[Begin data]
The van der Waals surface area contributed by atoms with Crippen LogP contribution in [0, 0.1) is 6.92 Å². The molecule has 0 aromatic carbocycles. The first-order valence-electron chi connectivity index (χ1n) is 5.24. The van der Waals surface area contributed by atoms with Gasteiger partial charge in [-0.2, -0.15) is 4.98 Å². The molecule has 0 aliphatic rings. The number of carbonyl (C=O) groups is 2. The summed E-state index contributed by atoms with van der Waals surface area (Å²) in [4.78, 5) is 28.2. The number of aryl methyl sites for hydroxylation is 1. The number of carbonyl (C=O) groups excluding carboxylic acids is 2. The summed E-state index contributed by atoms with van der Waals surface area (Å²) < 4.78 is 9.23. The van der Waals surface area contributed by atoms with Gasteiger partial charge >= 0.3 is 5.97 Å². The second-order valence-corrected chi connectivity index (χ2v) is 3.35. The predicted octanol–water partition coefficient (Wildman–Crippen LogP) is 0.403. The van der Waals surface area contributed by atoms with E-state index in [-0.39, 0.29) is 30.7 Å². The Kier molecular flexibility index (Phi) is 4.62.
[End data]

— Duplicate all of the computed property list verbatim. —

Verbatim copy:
The van der Waals surface area contributed by atoms with Crippen LogP contribution in [0, 0.1) is 6.92 Å². The molecule has 0 aromatic carbocycles. The first-order valence-electron chi connectivity index (χ1n) is 5.24. The van der Waals surface area contributed by atoms with Gasteiger partial charge in [-0.2, -0.15) is 4.98 Å². The molecule has 0 aliphatic rings. The number of carbonyl (C=O) groups is 2. The summed E-state index contributed by atoms with van der Waals surface area (Å²) in [4.78, 5) is 28.2. The number of aryl methyl sites for hydroxylation is 1. The number of carbonyl (C=O) groups excluding carboxylic acids is 2. The summed E-state index contributed by atoms with van der Waals surface area (Å²) < 4.78 is 9.23. The van der Waals surface area contributed by atoms with Gasteiger partial charge >= 0.3 is 5.97 Å². The second-order valence-corrected chi connectivity index (χ2v) is 3.35. The predicted octanol–water partition coefficient (Wildman–Crippen LogP) is 0.403. The van der Waals surface area contributed by atoms with E-state index in [-0.39, 0.29) is 30.7 Å². The Kier molecular flexibility index (Phi) is 4.62.